For moving up and down in the class hierarchy you can use casts, in this case dynamic_cast:
dynamic_cast<QListWidgetItem*>( your_item )
You can use this as your parameter for your signals and slots. This will tell the recieving function "Hey, this used to be a pointer on a QListWidgetItem, so treat it like that!"
And for displaying more information you should consider using QTableWidget instead. I think that would fit your requirement and you would not have to go that detour over "smuggling" information like you did ;-)
As a response to your comment:
Have a look at QTableWidgetItem. You will see, that a QTableWidgetItem can have an icon too :-) So what you need do is, split your information into several QTableWidgetItems. You have an item for the icon, on for the text, and another one for another text and what you need.
Now every row is what you had before as one item in a ListWidget. Now as soon as the user clicks somewhere, you use the signal
cellClicked( int row, int column ) and
row tells you which row has been clicked. Now you have the row that has been clicked and can get the information you're looking for.
Lets say the user clicked the 4th row. Each row has columns. The first column contains the icon, the second column contains the name. And now the special thing: The third column contains the IP, but is hidden. You can do so, by using
hideColumn( int column ).
Row 4: [ Column 0: Icon | Column 1: Name | Column 2: (hidden) IP ]
So everytime the user clicks a row, you just look up the IP in column number 2.
Of course you can add as much cells as you want... One containing the string with the name, another one with a description... And let's just say, the last column is your hidden column with the IP.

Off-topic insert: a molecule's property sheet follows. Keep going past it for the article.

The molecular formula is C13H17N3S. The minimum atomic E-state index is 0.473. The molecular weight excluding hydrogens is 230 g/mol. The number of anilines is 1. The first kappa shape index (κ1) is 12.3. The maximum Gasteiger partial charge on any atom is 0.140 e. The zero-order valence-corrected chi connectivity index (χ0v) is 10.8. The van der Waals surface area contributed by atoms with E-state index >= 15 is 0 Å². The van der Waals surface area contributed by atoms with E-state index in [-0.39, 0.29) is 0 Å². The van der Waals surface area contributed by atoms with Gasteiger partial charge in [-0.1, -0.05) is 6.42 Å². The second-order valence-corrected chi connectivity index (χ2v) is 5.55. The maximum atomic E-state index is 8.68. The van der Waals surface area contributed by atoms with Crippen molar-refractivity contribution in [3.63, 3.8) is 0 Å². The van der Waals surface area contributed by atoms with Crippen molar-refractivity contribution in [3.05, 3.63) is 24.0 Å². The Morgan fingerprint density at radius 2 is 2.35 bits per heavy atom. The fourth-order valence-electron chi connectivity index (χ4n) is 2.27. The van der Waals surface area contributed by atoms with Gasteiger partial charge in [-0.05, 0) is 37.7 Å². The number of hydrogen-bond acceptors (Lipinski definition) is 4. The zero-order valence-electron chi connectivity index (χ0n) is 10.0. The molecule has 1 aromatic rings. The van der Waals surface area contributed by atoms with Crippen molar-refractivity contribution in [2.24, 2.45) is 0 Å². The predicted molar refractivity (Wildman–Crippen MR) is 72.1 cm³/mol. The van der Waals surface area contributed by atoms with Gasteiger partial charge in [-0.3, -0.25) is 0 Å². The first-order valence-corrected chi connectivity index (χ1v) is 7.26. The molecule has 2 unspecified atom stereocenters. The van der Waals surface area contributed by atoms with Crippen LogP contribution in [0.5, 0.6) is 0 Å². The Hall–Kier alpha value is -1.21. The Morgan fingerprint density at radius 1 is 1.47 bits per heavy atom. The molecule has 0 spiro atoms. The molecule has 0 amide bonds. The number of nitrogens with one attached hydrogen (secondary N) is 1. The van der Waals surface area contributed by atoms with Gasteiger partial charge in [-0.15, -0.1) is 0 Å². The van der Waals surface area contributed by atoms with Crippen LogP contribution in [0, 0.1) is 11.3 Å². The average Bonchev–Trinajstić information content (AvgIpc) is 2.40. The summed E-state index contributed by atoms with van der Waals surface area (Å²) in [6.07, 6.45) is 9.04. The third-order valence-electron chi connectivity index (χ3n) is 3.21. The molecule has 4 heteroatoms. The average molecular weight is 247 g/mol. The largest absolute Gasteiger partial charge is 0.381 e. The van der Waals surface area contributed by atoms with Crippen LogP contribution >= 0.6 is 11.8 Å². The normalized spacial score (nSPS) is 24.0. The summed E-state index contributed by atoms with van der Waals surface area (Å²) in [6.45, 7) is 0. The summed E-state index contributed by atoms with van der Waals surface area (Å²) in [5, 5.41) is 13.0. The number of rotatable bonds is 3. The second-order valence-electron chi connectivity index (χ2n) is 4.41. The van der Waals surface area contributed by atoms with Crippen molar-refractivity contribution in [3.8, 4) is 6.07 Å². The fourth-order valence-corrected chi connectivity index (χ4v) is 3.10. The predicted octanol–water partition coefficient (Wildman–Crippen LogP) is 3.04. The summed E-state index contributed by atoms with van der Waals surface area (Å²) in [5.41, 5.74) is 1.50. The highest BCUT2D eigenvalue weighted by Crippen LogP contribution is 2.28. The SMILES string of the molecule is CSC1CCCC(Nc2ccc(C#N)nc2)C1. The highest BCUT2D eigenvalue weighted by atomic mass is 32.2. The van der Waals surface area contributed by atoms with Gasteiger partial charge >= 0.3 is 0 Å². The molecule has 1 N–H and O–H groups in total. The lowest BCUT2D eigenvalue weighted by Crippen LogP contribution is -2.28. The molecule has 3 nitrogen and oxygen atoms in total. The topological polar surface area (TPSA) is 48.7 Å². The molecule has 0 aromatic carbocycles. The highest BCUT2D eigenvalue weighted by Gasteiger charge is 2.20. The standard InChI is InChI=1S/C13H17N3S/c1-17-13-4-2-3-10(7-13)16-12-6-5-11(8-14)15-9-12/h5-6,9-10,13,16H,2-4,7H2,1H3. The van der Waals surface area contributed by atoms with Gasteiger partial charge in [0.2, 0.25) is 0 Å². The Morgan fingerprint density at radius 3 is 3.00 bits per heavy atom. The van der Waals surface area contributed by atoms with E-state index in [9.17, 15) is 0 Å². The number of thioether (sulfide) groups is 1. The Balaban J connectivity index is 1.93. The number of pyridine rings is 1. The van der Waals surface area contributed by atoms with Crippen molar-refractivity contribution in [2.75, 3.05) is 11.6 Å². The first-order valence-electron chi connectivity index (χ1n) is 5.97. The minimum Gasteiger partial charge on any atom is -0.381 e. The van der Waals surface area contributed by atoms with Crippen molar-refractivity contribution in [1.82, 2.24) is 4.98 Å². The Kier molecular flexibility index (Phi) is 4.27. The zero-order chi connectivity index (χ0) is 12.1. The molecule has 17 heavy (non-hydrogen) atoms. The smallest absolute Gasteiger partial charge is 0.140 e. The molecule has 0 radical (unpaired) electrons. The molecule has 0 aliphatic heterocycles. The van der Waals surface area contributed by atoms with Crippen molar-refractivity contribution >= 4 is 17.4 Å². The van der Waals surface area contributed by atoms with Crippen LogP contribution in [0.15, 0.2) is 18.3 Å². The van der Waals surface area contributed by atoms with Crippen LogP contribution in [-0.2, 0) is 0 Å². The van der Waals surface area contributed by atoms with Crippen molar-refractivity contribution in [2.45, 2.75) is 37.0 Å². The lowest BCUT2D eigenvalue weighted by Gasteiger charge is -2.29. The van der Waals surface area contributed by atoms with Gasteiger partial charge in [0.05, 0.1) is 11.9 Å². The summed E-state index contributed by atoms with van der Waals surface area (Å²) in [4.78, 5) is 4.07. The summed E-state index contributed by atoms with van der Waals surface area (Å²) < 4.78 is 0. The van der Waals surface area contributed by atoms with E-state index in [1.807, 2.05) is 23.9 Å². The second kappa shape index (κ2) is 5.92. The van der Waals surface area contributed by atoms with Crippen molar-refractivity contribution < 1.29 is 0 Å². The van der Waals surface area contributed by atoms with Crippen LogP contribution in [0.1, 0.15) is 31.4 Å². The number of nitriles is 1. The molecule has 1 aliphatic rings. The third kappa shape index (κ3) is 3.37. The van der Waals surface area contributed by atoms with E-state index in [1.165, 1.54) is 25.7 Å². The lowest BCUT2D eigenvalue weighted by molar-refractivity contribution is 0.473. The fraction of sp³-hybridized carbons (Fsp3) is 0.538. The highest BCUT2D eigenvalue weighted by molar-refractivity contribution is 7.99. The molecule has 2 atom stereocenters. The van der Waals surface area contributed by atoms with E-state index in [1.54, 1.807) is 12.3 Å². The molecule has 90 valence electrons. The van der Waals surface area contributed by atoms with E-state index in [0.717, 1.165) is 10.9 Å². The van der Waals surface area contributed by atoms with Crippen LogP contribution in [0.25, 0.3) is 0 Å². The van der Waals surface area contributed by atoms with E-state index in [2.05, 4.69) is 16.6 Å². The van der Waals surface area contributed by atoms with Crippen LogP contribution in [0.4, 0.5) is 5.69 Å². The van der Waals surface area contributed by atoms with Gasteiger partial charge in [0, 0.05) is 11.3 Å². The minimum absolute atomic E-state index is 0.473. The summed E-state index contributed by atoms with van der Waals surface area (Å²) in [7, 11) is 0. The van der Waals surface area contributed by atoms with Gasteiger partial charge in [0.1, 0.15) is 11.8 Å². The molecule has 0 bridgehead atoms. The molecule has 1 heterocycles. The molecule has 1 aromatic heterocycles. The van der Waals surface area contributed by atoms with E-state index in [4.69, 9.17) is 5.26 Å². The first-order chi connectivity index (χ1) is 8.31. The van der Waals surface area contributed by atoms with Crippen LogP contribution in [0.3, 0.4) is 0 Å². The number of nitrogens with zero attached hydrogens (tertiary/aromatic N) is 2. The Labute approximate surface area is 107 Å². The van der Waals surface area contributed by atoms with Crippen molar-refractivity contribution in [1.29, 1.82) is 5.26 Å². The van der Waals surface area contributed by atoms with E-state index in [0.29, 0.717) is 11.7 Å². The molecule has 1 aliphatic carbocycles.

You can also make the grid invisible by using
setShowGrid( false ). Now it looks like a normal display of information, where every row is one item.
To show you what I mean I implemented a small example. See the code below.
m_table_widget = new QTableWidget( 4, 4, this );
QTableWidgetItem* my_item_0 = new QTableWidgetItem( "icon 1" );
QTableWidgetItem* my_item_1 = new QTableWidgetItem( "server 1" );
QTableWidgetItem* my_item_2 = new QTableWidgetItem( "this is server 1" );
QTableWidgetItem* my_item_3 = new QTableWidgetItem( "192.0.0.1" );
QTableWidgetItem* my_item_4 = new QTableWidgetItem( "icon 2" );
QTableWidgetItem* my_item_5 = new QTableWidgetItem( "server 2" );
QTableWidgetItem* my_item_6 = new QTableWidgetItem( "this is server 2" );
QTableWidgetItem* my_item_7 = new QTableWidgetItem( "192.0.0.2" );
m_table_widget->setItem( 0, 0, my_item_0 );
m_table_widget->setItem( 0, 1, my_item_1 );
m_table_widget->setItem( 0, 2, my_item_2 );
m_table_widget->setItem( 0, 3, my_item_3 );
m_table_widget->setItem( 1, 0, my_item_4 );
m_table_widget->setItem( 1, 1, my_item_5 );
m_table_widget->setItem( 1, 2, my_item_6 );
m_table_widget->setItem( 1, 3, my_item_7 );
m_table_widget->hideColumn( 3 );
m_table_widget->setShowGrid( false );
m_table_widget->setSelectionBehavior( QAbstractItemView::SelectRows );
list << "Icon" << "Name" << "Description" << "IP";
m_table_widget->setHorizontalHeaderLabels( list );
connect( m_table_widget, SIGNAL(cellClicked(int,int)), this, SLOT(on_cell_clicked(int,int)) );
Now we have a table without grid with horizontal headers (which you dont need of course). When clicking on a row, the whole row is selected and the following slot is called:
void main_window::on_cell_clicked( int row, int column )
QString ip = m_table_widget->item( row, 3 )->text();
QMessageBox message( QMessageBox::Information, "Server Info", QString( "This is row %1 and the IP is: %2" ).arg( row ).arg( ip ) );
This is just a simple example I quickly wrote... There are better ways of doing this of course, but maybe it helps to solve your problem.